The tricks of the virtual mobile networks
Conversation overheard on the train: three people, one obviously the team’s self-appointed tech guru who was proffering opinions on how to speed up PCs, whether to use cheap inkjet cartridges and the like. His answers were mostly spot on, until someone asked him about mobile networks.
The question was along these lines: “When I do a manual network search I see only the main networks such as O2 and Orange. My phone’s actually on Virgin but that never shows up in the search. Yet when I do an automatic network selection my phone connects correctly to Virgin. How can it connect to a network that isn’t there?” At this point our guru did what many gurus do when they don’t know the answer: he made something up.
If you pick up a cheap PAYG phone with your weekly shop at Tesco and then try putting your O2 SIM card in it, it won’t work
Apparently, Virgin’s network doesn’t show up “because it’s one of the ‘hidden’ networks. It’s like when you hide the name of your Wi-Fi at home to stop hackers seeing it. All the recent networks are doing it.”
Even though his technical skills failed him, I’d have to give him a nine out of ten for his mastery of fiction. He delivered this fable in a totally believable way, backing it up with that Wi-Fi SSID-hiding comparison.
His answer was complete hogwash, of course. The reason Virgin doesn’t show up in a manual scan is because the company doesn’t have a mobile network. It’s what’s known as a mobile virtual network operator, or MVNO, which means that Virgin Mobile doesn’t have a mobile frequency holder’s licence, nor any GSM or 3G spectrum of its own. Nor does it own any masts or other infrastructure.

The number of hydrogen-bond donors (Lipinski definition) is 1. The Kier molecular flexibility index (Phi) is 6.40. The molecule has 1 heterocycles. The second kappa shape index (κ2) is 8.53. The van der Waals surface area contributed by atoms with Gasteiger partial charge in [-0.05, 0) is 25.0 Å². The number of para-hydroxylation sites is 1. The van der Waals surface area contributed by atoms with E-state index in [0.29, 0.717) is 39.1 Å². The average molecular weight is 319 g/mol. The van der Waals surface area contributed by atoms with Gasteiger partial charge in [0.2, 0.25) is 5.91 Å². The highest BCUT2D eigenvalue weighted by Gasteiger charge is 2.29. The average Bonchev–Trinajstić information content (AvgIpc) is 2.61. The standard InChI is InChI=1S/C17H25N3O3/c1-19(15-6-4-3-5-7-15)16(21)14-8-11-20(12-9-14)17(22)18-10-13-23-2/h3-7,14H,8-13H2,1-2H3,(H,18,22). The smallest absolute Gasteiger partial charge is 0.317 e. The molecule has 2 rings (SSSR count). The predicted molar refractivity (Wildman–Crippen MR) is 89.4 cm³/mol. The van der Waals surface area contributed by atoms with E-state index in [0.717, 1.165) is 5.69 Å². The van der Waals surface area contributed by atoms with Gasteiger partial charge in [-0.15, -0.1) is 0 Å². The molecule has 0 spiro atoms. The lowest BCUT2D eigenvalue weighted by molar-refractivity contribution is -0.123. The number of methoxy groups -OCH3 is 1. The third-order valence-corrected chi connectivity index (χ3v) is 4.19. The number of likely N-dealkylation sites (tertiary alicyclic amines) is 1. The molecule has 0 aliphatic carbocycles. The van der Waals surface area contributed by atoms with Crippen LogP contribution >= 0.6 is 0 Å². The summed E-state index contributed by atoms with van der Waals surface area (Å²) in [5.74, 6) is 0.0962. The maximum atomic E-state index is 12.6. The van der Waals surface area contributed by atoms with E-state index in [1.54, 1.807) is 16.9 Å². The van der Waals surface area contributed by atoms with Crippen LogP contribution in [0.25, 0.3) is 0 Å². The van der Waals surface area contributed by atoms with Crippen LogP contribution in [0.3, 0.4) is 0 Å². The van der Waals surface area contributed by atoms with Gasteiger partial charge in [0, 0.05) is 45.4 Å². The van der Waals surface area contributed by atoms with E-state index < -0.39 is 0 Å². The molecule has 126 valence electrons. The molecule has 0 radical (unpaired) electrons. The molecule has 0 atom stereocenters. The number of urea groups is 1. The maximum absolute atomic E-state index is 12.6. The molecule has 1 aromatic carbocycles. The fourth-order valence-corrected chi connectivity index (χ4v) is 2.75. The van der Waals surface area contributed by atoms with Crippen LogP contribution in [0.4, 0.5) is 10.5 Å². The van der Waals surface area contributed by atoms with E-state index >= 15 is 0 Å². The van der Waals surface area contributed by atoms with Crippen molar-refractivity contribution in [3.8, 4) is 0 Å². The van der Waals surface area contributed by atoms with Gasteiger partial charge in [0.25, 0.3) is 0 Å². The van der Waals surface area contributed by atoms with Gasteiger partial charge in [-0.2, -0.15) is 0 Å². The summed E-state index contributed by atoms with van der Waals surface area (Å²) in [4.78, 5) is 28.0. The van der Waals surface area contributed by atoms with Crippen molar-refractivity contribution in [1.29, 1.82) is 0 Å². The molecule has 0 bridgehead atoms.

Instead, it rides on the back of T-Mobile’s network, with T-Mobile providing the network access and Virgin handling the sales, customer service and billing.
Virgin and T-Mobile invented the MVNO concept, and if you believe certain news sources, the idea was conceived by Richard Branson himself. As well as being the first MVNO, Virgin Mobile remains, so I believe, the largest MVNO in the world, with more than four million customers. There are now hundreds of MVNOs worldwide, but here in the UK the main ones you’ll come across, apart from Virgin, are the supermarkets’ own-brand networks such as Tesco and Asda.
By discovering which physical network underlies your virtual mobile operator, you can start to make an informed choice based on what you know about reception where you live, work and play. If there’s a rubbish Vodafone signal at home, then steer clear of Asda or BT Mobile, for example. You’ll also find some interesting effects concerning phones being locked to particular networks. In general, MVNO-supplied phones will have a more stringent lock than those supplied by the main networks themselves.
Consider O2 and Tesco as an example. If you pick up a cheap PAYG phone with your weekly shop at Tesco and then try putting your O2 SIM card in it, it won’t work. But do it the other way round, by putting a Tesco SIM into an O2-branded phone, and you’ll be fine.
Likewise, a Virgin SIM will work in a T-Mobile phone but not the other way round. It’s useful to know tricks such as this if you want to pass hand-me-down phones on to your kids or other family members.